Fatal Drug Overdoses Affect Health Care Workers in Large Numbers

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Registered nurses, social workers and other behavioral health workers, as well as those in health care support are at significantly greater risk for drug overdose death compared to non-healthcare workers, according to a soon-to-be released study led by researchers at Columbia University Mailman School of Public Health and Columbia University Irving Medical Center. Despite the unparalleled increase in recent U.S. drug overdose deaths, until now the risks faced by health care workers were not known. The results are published online in Annals of Internal Medicine. Using a U.S. nationally representative cohort from the 2008 American Community Survey (ACS) followed for mortality through 2019 the researchers compared the hazards of drug overdose death between health care workers and non–health care workers.  To estimate risks for drug overdose death among health care workers relative to non–health care workers, the researchers analyzed the data to determine drug overdose deaths for 6 health care worker groups including physicians, registered nurses, other diagnosing or treating health care workers, health technicians, health care support workers, and social or behavioral health workers versus non-health care workers. After accounting for age and sex differences among the groups, social workers and other behavioral health workers were 112 percent more likely, health care support workers were 100 percent more likely, and registered nurses were 51 percent more likely than non-healthcare workers to die of a drug overdose. Results were generally similar for opioid-related overdose deaths and unintentional overdose deaths. For health care workers overall, 84.5 percent of drug overdose deaths were considered opioid-related and 76 percent unintentional. For non–health care workers, 76 percent were opioid-related and 85 percent were unintentional. “Several factors could place health care workers at increased risk for drug overdose death,” said Mark Olfson, MD, MPH, professor of Epidemiology at Columbia Public Health and professor of Psychiatry, Vagelos College of Physicians & Surgeons. “Those who prescribe or administer medications have ready access to opioids and other controlled prescription drugs and also frequently have job stress and occupational burnout – all of which have been associated with increased risk for opioid use disorder, which in turn can increase the risk for overdose. Many health care workers also routinely do physically strenuous tasks that can lead to injuries that can result in opioid prescriptions to manage pain and attendant risks.” Despite the increased risks of health care worker groups, there is a shortage of programs dedicated to treating health care workers with substance use problems.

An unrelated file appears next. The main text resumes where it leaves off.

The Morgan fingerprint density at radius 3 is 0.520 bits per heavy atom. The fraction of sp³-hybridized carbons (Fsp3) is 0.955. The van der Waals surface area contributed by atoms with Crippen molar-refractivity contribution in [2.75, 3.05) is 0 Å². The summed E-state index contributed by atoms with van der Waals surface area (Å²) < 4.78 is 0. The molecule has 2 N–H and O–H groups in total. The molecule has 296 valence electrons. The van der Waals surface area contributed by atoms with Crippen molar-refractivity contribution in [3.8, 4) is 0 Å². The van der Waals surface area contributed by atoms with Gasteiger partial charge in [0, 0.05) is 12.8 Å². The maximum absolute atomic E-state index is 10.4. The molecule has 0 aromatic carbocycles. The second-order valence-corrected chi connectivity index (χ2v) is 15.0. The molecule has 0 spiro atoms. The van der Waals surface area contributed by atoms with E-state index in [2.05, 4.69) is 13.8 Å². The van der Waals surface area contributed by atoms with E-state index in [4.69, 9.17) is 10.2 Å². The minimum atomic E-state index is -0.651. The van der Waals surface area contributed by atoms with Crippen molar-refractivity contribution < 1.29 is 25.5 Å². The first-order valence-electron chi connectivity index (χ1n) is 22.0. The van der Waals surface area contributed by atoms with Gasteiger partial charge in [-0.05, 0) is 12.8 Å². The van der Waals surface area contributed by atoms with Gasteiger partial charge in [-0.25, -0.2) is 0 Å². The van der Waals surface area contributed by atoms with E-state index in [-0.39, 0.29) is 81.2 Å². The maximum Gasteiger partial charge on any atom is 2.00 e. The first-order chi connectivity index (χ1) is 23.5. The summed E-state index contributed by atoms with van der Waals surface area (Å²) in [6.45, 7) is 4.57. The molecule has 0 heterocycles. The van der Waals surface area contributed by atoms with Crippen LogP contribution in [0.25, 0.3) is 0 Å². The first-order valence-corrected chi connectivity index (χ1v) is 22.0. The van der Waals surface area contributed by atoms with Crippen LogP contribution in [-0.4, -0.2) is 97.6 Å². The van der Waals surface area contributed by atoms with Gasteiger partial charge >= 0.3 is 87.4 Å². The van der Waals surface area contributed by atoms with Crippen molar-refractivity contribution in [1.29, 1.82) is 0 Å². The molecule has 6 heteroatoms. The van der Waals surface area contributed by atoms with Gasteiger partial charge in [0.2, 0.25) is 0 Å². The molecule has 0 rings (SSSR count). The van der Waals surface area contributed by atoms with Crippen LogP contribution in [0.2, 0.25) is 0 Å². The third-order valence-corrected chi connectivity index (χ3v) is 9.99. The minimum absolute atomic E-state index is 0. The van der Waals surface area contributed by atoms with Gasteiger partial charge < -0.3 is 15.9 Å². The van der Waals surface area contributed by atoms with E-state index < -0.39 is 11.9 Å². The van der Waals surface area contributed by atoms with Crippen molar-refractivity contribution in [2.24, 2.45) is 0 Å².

“Although recent progress has been made in developing specialized programs to provide substance use treatment for physicians, few programs exist for other health care professionals with substance use problems who were found in this study to be at increased risk,” observed Olfson, who is also a research psychiatrist at New York State Psychiatric Institute. “More generally, these new findings draw attention to the importance of identifying health care workers who may be struggling with substance use problems, helping them to access confidential and effective treatment. We further urge that subsequent research studies consider deeper, more granular details, including the specific nature of work within each occupational group that could contribute to overdose risk.” Co-authors are Candace M. Cosgrove, U.S. Census Bureau, Mortality Research Group; Melanie M. Wall, Columbia Mailman School of Public Health and Vagelos College of Physicians and Surgeons, Columbia University; and Carlos Blanco, National Institute on Drug Abuse, part of the National Institutes of Health. Regarding Dr. Cosgrove’s contribution, this material should not be interpreted as representing the viewpoint of the U.S. Census Bureau. Regarding Dr. Blanco’s contribution, this material should not be interpreted as representing the viewpoint of the U.S. Department of Health and Human Services, the National Institutes of Health, or the National Institute on Drug Abuse. The study was supported by a National Heart, Lung, and Blood Institute interagency agreement with U.S. Census Bureau. 

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